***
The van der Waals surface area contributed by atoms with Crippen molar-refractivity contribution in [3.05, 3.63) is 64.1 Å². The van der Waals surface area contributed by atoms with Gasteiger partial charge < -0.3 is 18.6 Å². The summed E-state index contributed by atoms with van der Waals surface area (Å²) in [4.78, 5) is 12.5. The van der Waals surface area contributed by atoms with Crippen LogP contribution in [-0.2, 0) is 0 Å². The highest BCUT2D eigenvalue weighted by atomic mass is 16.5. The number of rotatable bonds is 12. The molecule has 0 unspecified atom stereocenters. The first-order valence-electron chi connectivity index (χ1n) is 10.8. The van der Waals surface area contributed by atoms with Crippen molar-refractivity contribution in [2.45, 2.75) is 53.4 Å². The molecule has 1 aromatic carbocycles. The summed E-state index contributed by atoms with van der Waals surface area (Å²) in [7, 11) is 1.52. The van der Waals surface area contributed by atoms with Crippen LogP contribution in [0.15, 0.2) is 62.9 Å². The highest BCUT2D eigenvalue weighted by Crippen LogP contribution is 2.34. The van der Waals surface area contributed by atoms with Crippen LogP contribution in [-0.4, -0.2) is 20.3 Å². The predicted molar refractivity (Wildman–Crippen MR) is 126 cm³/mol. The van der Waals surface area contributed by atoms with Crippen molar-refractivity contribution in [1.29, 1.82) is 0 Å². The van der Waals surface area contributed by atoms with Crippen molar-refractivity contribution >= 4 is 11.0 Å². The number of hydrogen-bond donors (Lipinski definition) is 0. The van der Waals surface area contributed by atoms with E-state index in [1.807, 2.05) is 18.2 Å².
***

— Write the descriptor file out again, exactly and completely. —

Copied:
The van der Waals surface area contributed by atoms with Crippen molar-refractivity contribution in [3.05, 3.63) is 64.1 Å². The van der Waals surface area contributed by atoms with Gasteiger partial charge < -0.3 is 18.6 Å². The summed E-state index contributed by atoms with van der Waals surface area (Å²) in [4.78, 5) is 12.5. The van der Waals surface area contributed by atoms with Crippen LogP contribution in [-0.2, 0) is 0 Å². The highest BCUT2D eigenvalue weighted by atomic mass is 16.5. The number of rotatable bonds is 12. The molecule has 0 unspecified atom stereocenters. The first-order valence-electron chi connectivity index (χ1n) is 10.8. The van der Waals surface area contributed by atoms with Crippen molar-refractivity contribution in [2.45, 2.75) is 53.4 Å². The molecule has 1 aromatic carbocycles. The summed E-state index contributed by atoms with van der Waals surface area (Å²) in [7, 11) is 1.52. The van der Waals surface area contributed by atoms with Crippen LogP contribution in [0.15, 0.2) is 62.9 Å². The highest BCUT2D eigenvalue weighted by Crippen LogP contribution is 2.34. The van der Waals surface area contributed by atoms with Crippen LogP contribution in [-0.4, -0.2) is 20.3 Å². The predicted molar refractivity (Wildman–Crippen MR) is 126 cm³/mol. The van der Waals surface area contributed by atoms with Crippen molar-refractivity contribution in [1.29, 1.82) is 0 Å². The van der Waals surface area contributed by atoms with Crippen molar-refractivity contribution >= 4 is 11.0 Å². The number of hydrogen-bond donors (Lipinski definition) is 0. The van der Waals surface area contributed by atoms with E-state index in [1.807, 2.05) is 18.2 Å².